Professionally trained medical interpreters

Local governments can invest in this strategy using State and Local Fiscal Recovery Funds (SLFRF) from the American Rescue Plan Act (ARPA).

  • This strategy can help residents navigate public benefits programs and access health services. The U.S. Department of Treasury has indicated that strategies that help achieve this outcome are eligible for the use of Fiscal Recovery Funds.
  • Investments in this strategy are SLFRF-eligible as long as they are made in qualified census tracts or are designed to assist populations or communities disproportionately impacted by COVID-19.

Program basics

  • Professionally trained staff provide interpretation services for patients with limited English proficiency
  • Implemented in both outpatient and inpatient health care settings
  • Interpreters receive at least 40 hours of training, including on-the-job training and health care interpretation courses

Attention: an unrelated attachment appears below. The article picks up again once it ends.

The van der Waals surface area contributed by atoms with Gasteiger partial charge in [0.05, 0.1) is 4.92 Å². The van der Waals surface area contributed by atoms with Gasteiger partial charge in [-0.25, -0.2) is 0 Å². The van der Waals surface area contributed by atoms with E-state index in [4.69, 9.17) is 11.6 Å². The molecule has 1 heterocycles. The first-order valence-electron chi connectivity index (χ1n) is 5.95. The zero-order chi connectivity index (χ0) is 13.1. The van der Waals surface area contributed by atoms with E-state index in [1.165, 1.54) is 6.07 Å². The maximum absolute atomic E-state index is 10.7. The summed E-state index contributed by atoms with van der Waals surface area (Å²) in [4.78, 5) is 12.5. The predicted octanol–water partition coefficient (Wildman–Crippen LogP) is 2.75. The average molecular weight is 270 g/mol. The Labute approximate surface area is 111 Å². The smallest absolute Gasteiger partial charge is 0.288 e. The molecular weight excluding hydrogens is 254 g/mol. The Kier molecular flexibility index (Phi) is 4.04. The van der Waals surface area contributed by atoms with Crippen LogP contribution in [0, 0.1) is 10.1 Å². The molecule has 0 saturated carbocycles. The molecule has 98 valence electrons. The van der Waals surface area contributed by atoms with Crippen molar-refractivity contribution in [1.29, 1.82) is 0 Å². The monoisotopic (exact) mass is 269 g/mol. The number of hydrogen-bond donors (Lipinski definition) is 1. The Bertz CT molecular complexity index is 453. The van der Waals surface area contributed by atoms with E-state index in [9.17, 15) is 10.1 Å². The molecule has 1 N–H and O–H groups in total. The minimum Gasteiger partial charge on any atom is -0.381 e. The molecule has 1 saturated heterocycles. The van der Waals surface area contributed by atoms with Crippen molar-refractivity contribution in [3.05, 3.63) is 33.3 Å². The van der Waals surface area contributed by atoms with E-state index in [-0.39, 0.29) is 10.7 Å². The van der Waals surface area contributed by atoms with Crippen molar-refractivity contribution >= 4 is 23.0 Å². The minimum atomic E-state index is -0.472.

Strength of evidence

Evidence level: Proven (highest tier)


Proven (highest tier)

Ranked as having the highest level of evidence by County Health Rankings and Roadmaps

Target population

Non-native english speakers

Program cost

Not available

Implementation locations

  • Nationwide

Dates active

Not available

Outcomes and impact

  • Improved patient-provider communication
  • Increased satisfaction for patients with limited English proficiency
  • Increased likelihood of patients obtaining preventative screenings, filling prescriptions, and successfully managing conditions

Keys to successful implementation

  • Note: This content is under review
  • Ease of access to interpreters is key. Patient-centered programs which allow access to interpreters in multiple ways (bedside telephones, tablets, video conferencing, etc.) can improve overall patient-provider communication.
  • Professional interpreters with more hours of training and experience are less likely to make errors in health-specific communication compared to ad-hoc interpreters, impacting health outcomes and patient satisfaction.
  • Clinicians cite time constraints (particularly with respect to life saving procedures) and the lack of immediate availability of interpreters as major barriers to use.

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